Wednesday, July 30, 2014

In the Grip of God

Out of the blue came this perception of being "in the grip of God."  At first I was not sure what kind of image the words created.  The words seem to speak to me of God breaking into the mundane nature of our ordinary circumstances in such a way that ignoring His presence was not possible.  Not only did it speak of the inability of ignoring His presence, but it carried with it a compelling to need to act.  The more I wrestled with what it meant to be "in the grip of God," the more I realized that it was filled with a moment of facing with faith what might well seem to be improbable and impossible.
In my search for Biblical models, I thought of Abraham.  How could a man build an altar and prepare to offer his son if not in the "grip of God?"  And, then there is the story of Jonah.  Surely, the story makes us realize that such a moment confronts us with the choice of obedience or death.  Elijah is still another who knew what it was to be in "the grip of God."  Imagine what it must have been like for him to stand on a mountain and pray into a blue sky for a rain cloud.  Only a man who knew he had no other alternative would dare do such a thing.  In my search for Biblical models, one other came to mind.  Mary, the mother of Jesus, had to be such a person.  In that moment of being visited by an angel with an impossible word, she shows how "in the grip of God" people respond to God's call to embrace the impossible.

To be honest is to confess this word is something about which I am still working.  I have read about the Biblical folks and I have seen some ordinary folks jump and do what they never thought they would and which for them seemed to have no rational reason except the reason of obedience.  It was more like a moment when there was no choice but to act.  Perhaps, it is a more common place experience than it seemed in the beginning.  When God takes hold of us, it may be frightening, but turning back may be so much more frightening that only going forward is an option.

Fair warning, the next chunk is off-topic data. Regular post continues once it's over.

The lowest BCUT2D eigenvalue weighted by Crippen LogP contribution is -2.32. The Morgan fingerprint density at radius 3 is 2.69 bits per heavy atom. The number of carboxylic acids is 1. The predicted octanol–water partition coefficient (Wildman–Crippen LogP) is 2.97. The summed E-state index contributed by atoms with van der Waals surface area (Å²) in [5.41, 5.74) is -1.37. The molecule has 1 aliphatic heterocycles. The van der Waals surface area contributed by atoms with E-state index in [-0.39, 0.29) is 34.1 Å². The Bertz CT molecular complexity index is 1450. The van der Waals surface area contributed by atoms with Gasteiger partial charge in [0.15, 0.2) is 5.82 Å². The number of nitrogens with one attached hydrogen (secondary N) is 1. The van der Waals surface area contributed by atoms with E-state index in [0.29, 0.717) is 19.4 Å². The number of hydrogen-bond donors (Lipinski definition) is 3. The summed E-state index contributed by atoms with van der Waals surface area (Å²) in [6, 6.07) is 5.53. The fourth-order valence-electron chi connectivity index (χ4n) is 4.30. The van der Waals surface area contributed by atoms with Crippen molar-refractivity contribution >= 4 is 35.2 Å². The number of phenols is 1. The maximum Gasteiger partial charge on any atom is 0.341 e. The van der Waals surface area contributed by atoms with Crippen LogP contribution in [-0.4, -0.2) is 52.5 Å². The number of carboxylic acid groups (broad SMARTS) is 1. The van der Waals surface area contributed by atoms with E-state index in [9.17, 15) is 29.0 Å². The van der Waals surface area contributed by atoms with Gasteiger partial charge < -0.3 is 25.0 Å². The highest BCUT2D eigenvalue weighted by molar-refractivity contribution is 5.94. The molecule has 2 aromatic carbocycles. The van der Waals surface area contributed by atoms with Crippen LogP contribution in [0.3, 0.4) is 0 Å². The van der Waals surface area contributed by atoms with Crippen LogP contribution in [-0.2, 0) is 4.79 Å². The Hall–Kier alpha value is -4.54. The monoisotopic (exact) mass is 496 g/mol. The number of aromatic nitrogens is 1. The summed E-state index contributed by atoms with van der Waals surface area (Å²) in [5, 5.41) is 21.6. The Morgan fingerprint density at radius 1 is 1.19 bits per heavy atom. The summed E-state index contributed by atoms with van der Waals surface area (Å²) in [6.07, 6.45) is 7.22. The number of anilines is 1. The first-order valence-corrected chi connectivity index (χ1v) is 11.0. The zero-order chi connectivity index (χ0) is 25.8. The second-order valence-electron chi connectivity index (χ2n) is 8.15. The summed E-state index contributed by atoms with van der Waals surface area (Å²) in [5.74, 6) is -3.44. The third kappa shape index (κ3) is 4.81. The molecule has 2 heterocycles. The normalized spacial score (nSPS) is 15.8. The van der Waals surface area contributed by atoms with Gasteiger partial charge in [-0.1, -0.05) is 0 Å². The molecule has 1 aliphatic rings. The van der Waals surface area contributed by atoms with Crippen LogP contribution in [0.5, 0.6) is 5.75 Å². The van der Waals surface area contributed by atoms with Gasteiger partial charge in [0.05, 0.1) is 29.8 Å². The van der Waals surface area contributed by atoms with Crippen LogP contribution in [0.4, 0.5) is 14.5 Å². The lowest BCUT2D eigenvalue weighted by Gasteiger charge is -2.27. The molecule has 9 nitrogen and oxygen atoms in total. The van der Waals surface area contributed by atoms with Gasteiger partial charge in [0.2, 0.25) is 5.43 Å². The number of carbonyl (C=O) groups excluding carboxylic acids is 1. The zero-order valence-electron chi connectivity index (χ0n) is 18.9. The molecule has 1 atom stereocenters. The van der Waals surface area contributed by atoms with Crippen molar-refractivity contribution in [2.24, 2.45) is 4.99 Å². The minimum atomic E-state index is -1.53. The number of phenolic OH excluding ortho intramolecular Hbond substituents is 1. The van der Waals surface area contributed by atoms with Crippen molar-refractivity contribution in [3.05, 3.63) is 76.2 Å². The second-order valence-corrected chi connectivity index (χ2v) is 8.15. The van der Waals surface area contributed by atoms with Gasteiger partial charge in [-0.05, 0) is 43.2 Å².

Wednesday, July 23, 2014

A Wall Thing

It was one of those wall things.  Everyone has seen them in gift stores.  Where people used to hang pictures on walls, they now hang a catchy collection of words conveying an inspirational or encouraging message.  What caught my attention in the store was the picture of a singular tree in a field.  Almost immediately I remembered the same wall thing hanging in the place where I live. Under the picture were a number of simple sentence thoughts written by Bonnie L. Mohr.  I confess to not having read them until that day in the store.  The very first sentence struck me powerfully.  It read, "Life is not a race--but indeed a journey."

As you might note from the name of this blog--JourneyNotes--the word "journey" has become an important word for me in the last ten years of my life.  I confess to having lived too much of my life as a race instead of a journey.  When life is lived as a race, nothing is more important than being first, getting ahead, receiving the blue ribbons, and basking in the "atta-boys" of the competitive self-seeking ego.  When life is lived as a race, a lot of important stuff gets missed because the stuff is always encountered or experienced in the twist and turns, the ups and downs of life.  The important stuff is not where the road brings us to a destination, but where it takes us as we move from one juncture of our life to another. 

However, the most difficult thing for this racer to swallow is that to live life as a race is to live a life that is all about me.  Ouch!  Even it was later than it should have been, I am grateful for the way the word "journey" has gotten firmly rooted in my life.  Truly, what is important in life is not found so much in the moment of getting there as it is in the going.  May God continue to grant us the grace needed to be content with the "being" instead of the "doing,"  with the "journeying" instead of the "racing."

Wednesday, July 16, 2014